In particular Doctorow looks at examples such as Dieselgate in which the manufacturer wants to lie to the world about what the Thing does:
All these forms of cheating treat the owner of the device as an enemy of the company that made or sold it, to be thwarted, tricked, or forced into conducting their affairs in the best interest of the company’s shareholders. To do this, they run programs and processes that attempt to hide themselves and their nature from their owners, and proxies for their owners (like reviewers and researchers).Doctorow's piece provides many examples, but a week later he provides another, seemingly benign example. Tesla provided some of their cars with an over-the-air temporary range upgrade to help their owners escape hurricane Irma. They could do this because:
Increasingly, cheating devices behave differently depending on who is looking at them. When they believe themselves to be under close scrutiny, their behavior reverts to a more respectable, less egregious standard.
Tesla sells both 60kWh and 75kWh versions of its Model S and Model X cars; but these cars have identical batteries -- the 60kWh version runs software that simply misreports the capacity of the battery to the charging apparatus and the car's owner.And it would be a crime to upgrade yourself to use the battery you bought:
[Tesla] has to rely on the Computer Fraud and Abuse Act (1986), which felonizes violating terms of service. It has to rely on Section 1201 of the DMCA, which provides prison sentences of 5 years for first offenders who bypass locks on the devices they own.It is easy to see that the capability Tesla used could be used for other things:
The implications of this are grim. A repo depot could brick your car over the air (and it would be a felony to write code to unbrick it). Worse, hackers who can successfully impersonate Tesla, Inc. to your car will have the run of the device: it is designed to allow remote parties to override the person behind the wheel, and contains active countermeasures to prevent you from reasserting control.Doctorow concludes:
The software in gadgets makes it very tempting indeed to fill them with pernicious demons, but these laws criminalize trying to exorcise those demons.Just go read both of his pieces.
There’s some movement on this. A suit brought by the ACLU attempts to carve some legal exemptions for researchers out of the Computer Fraud and Abuse Act. Another suit brought by the Electronic Frontier Foundation seeks to invalidate Section 1201 of the Digital Millennium Copyright Act.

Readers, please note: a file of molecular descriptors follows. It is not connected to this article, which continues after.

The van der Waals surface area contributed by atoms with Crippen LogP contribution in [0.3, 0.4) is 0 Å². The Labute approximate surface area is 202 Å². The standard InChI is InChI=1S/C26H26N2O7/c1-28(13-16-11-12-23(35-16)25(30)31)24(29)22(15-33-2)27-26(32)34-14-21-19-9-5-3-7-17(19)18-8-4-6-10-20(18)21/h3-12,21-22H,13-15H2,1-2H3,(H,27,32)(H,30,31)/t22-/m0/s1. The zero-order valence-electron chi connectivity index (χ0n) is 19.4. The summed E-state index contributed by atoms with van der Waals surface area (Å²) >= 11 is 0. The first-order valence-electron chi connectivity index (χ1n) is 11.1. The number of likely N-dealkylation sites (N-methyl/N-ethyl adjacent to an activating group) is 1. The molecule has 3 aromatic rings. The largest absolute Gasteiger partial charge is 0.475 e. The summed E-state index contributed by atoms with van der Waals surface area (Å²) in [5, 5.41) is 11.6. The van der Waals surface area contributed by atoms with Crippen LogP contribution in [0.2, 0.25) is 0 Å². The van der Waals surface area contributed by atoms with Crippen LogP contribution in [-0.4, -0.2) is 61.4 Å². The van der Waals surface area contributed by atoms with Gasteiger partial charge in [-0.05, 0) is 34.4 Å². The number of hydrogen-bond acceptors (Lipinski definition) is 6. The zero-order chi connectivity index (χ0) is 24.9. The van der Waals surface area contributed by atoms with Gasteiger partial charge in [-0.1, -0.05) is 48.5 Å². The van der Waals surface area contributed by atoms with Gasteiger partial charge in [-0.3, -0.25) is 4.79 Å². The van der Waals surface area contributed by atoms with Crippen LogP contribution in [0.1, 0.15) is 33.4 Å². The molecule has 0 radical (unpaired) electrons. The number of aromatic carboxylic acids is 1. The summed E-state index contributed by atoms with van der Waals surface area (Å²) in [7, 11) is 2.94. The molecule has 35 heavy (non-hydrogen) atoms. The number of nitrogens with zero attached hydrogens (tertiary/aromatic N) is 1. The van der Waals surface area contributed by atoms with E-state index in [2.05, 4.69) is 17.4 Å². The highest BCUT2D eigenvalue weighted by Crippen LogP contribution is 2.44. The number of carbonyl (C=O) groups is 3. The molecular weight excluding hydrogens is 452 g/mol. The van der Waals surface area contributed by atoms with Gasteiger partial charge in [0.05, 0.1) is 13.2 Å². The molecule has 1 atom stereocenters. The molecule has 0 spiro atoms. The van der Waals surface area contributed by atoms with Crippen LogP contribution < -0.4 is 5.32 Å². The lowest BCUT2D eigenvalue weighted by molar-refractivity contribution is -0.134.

Getting rid of these laws is the first step towards restoring the order in which things you own treat you as their master, but it’s just the start. There must be anti-trust enforcement with the death penalty – corporate dissolution – for companies that are caught cheating. When the risk of getting caught is low, then increasing penalties are the best hedge against bad action. The alternative is toasters that won’t accept third-party bread and dishwashers that won’t wash unauthorized dishes.
Today's example of the demons in the Things is HP's surreptitious re-deployment of their lock-in that ensures their printers won't use non-HP cartridges.
There's a flaw in Amazon Key that's common to many WiFi-connected Things in the Internet:
"if you flood the camera off the wireless network with deauthorization packets – and an attacker doesn't need to know your Wi-Fi password to do this – it effectively freezes the equipment and prevents the door from being locked."
So Amazon's delivery driver can get back into the house unseen and steal stuff without being seen on video.
What could possibly go wrong?:
"One of Amazon's top-selling electronic gun safes contains a critical vulnerability that allows it to be opened by virtually anyone, even when they don't know the password."
"[Nicole] Eagan gave one memorable anecdote about a case Darktrace worked on in which a casino was hacked via a thermometer in an aquarium in the lobby.
"The attackers used that to get a foothold in the network," she said. "They then found the high-roller database and then pulled that back across the network, out the thermostat, and up to the cloud."
From Oscar Williams-Grut at Business Insider.
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